By David Hunter
At 219km, this is a long day in the saddle and features two challenging climbs.
First up is the Lukmaierpass which is 15.1km at 5.4%. Not overly difficult, it will simply be used as a warm up for the final climb of the day.
The Gotthardpass is a demon of a climb, especially with a long section of cobbles thrown in. It is 12.6km at 6.9%, but this picture doesn’t include a little lap of the car park the peloton will do at the end of the stage. The cobbles start with around 5.5km left of the stage and end very close to the finishing line. This will be fun! Another factor that some riders will be worried about is the altitude, with the climb finishing at 2090m above sea level.
More rain is due tomorrow. It looks likely that the peloton will get wet, but they might escape the worst of the rain which is due just after the end of the stage.
It will feel quite cold at the top of the Gotthardpass, but the riders will be pleased to hear that they’ll have a tailwind on the climb.
The composition of the teams makes for interesting reading. Almost all squads arrive with few climbing domestiques, which is rather strange for the Tour de Suisse. Take Ineos for example, they only really have Castroviejo and Elissonde who climb well, obviously they would have also had Bernal riding for Thomas. This caused them to miss out on today’s stage win, something that must have frustrated their leader.
This means we could see a different race from usual. Given the lack of depth, it would be wise for most teams to try and get a rider in the morning break, hoping to use them late on the final climb. Once there, the lack of domestiques should encourage some riders to attack from distance and put pressure on team leaders. I simply cannot remember such a weak climbing field in the Tour de Suisse.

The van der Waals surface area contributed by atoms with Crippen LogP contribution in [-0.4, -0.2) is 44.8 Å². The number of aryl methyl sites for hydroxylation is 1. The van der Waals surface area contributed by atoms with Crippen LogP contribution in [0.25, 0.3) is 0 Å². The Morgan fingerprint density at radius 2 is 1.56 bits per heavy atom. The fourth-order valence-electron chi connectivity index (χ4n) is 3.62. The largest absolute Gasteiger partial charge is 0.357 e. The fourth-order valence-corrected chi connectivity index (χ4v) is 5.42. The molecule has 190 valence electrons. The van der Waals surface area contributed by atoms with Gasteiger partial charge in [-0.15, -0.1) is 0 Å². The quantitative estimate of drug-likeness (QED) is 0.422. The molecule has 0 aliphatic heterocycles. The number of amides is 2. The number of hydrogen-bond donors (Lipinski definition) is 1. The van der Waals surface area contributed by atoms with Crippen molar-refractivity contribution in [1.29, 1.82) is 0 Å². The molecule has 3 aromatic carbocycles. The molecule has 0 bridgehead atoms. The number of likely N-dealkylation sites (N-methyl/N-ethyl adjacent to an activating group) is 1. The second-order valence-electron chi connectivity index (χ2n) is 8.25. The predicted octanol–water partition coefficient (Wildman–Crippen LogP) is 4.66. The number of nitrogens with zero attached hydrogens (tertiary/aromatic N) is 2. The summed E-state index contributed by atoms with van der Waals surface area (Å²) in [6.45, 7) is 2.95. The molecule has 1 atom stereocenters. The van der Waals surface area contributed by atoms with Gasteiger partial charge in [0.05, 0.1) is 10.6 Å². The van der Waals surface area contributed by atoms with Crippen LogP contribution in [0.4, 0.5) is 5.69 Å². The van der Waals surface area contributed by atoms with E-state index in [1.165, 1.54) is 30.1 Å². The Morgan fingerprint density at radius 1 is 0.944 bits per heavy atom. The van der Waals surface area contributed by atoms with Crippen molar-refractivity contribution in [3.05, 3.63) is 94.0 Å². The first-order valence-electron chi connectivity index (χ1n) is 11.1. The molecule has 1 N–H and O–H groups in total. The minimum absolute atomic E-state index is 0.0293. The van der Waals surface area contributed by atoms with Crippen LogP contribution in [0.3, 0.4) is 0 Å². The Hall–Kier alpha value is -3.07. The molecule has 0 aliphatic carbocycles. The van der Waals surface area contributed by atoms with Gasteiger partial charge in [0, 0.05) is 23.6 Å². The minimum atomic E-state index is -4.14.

A flat start isn’t great news for any little climbers looking to make the morning move, but you never know, riders could simply roll off the front never to be seen again. With so much climbing in the stage, the winner has to be someone who can handle the hills, but not necessarily a pure climber.
Tour de Suisse is a happy hunting ground for breakaway riders, with Larry Warbasse and Pieter Weening taking huge wins in 2017 and 2016, Antwan Tolhoek added his name to that list today. This will give encouragement to those who get up the road, but it all depends on the attitude of the peloton. Is the relatively weak climbing strength of each team good news for the escape artists? Most certainly.
Egan Bernal – looks miles ahead of everyone else. If the break isn’t successful, I simply cannot see anyone getting close to him. He was close to winning today, he’ll hope to see his team control the morning break and set up a GC showdown on the final climb. If this happens, the other riders will have to see if they can respond to his attack, something they couldn’t do today. Still without a win for over a year, he’ll want one before heading to the Tour.
Tiesj Benoot – did someone say cobbles? Was very impressive today, he was the 4th best GC rider home. You have to think that the cobbles will be to his liking, but it’s a shame it isn’t Oude Kwaremont! Beating Bernal will be very difficult, but Tiesj will give it a shot.
Brandon McNulty – breakaway hopeful number 1.
Rui Costa – breakaway hopeful number 2.
Larry Warbasse – breakaway hopeful number 3.
Ben King – breakaway hopeful number 4.
Can Ineos control the break? This is going to be very difficult, especially as they only have 6 riders. Instead, this looks like another good day for the morning break and I think we could see a surprise win for Brandon McNulty. The young American is hugely talented and climbed well today.
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